LONDON (MarketWatch) — Greek stocks tanked for a third straight day on Wednesday as the country’s new government started to unravel key parts of its bailout agreement, while the broader European markets fell after a mixed batch of corporate updates.
Greece’s Athex Composite index GD, -6.93% slumped 6.2% to 735.10, building on a 3.7% loss from Tuesday and a 3.2% slide on Monday. The index is now trading at its lowest level since September 2012. The yield on 10-year Greek government bonds surged 54 basis points to 10.075%, according to electronic trading platform Tradeweb.
This week’s weakness in Greek assets comes after radical, far-left Syriza won Greece’s general election on Sunday, stirring concerns that the new government could put an end to reforms agreed with international lenders as part of the country’s bailout program.
On Wednesday, Prime Minister Alexis Tsipras held his first cabinet meeting with the new government, telling ministers that “we will push for debt relief,” according to the Guardian. The Tsipras administration also announced plans to freeze privatization plans of the country’s dominant power utility PPC and Piraeus Port, the country’s biggest port, as well as increasing the minium wage.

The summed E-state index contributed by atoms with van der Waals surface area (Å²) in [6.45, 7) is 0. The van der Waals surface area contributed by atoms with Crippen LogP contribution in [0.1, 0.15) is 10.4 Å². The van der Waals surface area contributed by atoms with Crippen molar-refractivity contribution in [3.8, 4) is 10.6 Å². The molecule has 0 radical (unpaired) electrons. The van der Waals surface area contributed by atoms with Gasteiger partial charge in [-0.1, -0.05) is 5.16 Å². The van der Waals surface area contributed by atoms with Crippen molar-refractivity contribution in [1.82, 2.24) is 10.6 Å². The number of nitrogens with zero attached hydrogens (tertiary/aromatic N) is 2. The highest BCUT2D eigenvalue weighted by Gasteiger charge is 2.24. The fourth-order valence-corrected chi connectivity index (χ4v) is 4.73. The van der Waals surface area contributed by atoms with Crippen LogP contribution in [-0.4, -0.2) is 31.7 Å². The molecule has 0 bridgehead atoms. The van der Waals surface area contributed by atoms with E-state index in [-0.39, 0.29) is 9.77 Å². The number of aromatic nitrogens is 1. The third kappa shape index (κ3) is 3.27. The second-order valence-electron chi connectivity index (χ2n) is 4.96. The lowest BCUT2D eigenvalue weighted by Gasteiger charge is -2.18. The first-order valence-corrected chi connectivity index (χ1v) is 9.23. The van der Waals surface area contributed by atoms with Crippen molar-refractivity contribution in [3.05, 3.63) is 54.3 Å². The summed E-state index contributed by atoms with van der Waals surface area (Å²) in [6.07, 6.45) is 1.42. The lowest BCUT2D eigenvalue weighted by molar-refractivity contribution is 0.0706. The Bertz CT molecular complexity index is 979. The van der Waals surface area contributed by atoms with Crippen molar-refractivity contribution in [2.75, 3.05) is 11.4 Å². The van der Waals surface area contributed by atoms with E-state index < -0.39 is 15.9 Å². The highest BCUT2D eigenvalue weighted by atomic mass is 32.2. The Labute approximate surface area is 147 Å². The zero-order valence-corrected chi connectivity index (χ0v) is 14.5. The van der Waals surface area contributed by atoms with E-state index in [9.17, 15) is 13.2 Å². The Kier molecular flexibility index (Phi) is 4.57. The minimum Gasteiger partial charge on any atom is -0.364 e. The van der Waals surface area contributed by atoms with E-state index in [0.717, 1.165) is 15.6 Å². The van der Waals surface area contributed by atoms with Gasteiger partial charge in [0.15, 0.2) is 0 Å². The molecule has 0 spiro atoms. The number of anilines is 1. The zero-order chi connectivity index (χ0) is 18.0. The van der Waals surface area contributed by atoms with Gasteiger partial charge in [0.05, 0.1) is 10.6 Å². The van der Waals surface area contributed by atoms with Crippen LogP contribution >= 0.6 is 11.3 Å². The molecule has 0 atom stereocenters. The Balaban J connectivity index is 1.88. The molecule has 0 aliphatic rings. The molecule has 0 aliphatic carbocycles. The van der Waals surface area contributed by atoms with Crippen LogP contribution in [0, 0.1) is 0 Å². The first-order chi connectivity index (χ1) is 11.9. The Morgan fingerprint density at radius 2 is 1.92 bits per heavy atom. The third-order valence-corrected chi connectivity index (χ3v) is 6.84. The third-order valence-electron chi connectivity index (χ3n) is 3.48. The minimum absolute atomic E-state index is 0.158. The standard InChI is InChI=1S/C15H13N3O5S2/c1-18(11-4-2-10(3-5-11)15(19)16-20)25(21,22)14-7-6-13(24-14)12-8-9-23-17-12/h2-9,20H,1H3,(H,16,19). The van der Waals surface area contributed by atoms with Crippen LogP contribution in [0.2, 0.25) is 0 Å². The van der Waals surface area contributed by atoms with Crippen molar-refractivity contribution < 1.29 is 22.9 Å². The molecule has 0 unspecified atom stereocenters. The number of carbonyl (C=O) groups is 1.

The moves are seen as the beginning of breaking parts of the bailout agreement, feared to upset the troika of lenders — the European Commission, the European Central Bank and the International Monetary Fund — and ultimately put Greece’s eurozone membership in danger.
Greek stocks were again among biggest fallers in Europe, with Piraeus Bank SA TPEIR, -21.31% off 15%, National Bank of Greece SA ETE, -19.29% down 14%, Eurobank Ergasias SA EUROB, -20.74% 14% lower and Alpha Bank AE ALPHA, -18.11% off 13%.
The rest of Europe: Other European markets were faring better then Greece, although they were still in the red. The Stoxx Europe 600 index SXXP, -0.27% lost 0.5% to 367.03, adding to a 1% decline from Tuesday.
On a more downbeat note, shares of Antofagasta PLC ANTO, -3.68% dropped 3.8% after the U.K.-listed miner published 2015 production and cost targets that were below analysts’ expectations.